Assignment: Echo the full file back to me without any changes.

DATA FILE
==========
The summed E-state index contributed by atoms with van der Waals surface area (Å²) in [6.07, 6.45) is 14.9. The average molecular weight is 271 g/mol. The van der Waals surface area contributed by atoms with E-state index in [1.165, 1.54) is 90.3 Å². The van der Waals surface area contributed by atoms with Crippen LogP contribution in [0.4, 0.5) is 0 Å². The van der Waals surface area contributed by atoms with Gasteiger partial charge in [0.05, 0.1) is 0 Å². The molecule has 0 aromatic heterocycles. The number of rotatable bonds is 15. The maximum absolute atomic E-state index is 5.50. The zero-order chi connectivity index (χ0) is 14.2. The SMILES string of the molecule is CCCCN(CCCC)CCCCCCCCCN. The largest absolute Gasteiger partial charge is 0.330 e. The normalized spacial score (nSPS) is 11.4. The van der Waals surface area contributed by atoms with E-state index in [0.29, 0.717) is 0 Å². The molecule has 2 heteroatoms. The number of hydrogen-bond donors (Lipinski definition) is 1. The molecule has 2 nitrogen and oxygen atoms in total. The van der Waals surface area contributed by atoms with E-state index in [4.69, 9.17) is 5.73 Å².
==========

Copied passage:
The summed E-state index contributed by atoms with van der Waals surface area (Å²) in [6.07, 6.45) is 14.9. The average molecular weight is 271 g/mol. The van der Waals surface area contributed by atoms with E-state index in [1.165, 1.54) is 90.3 Å². The van der Waals surface area contributed by atoms with Crippen LogP contribution in [0.4, 0.5) is 0 Å². The van der Waals surface area contributed by atoms with Gasteiger partial charge in [0.05, 0.1) is 0 Å². The molecule has 0 aromatic heterocycles. The number of rotatable bonds is 15. The maximum absolute atomic E-state index is 5.50. The zero-order chi connectivity index (χ0) is 14.2. The SMILES string of the molecule is CCCCN(CCCC)CCCCCCCCCN. The largest absolute Gasteiger partial charge is 0.330 e. The normalized spacial score (nSPS) is 11.4. The van der Waals surface area contributed by atoms with E-state index in [0.29, 0.717) is 0 Å². The molecule has 2 heteroatoms. The number of hydrogen-bond donors (Lipinski definition) is 1. The molecule has 2 nitrogen and oxygen atoms in total. The van der Waals surface area contributed by atoms with E-state index in [4.69, 9.17) is 5.73 Å².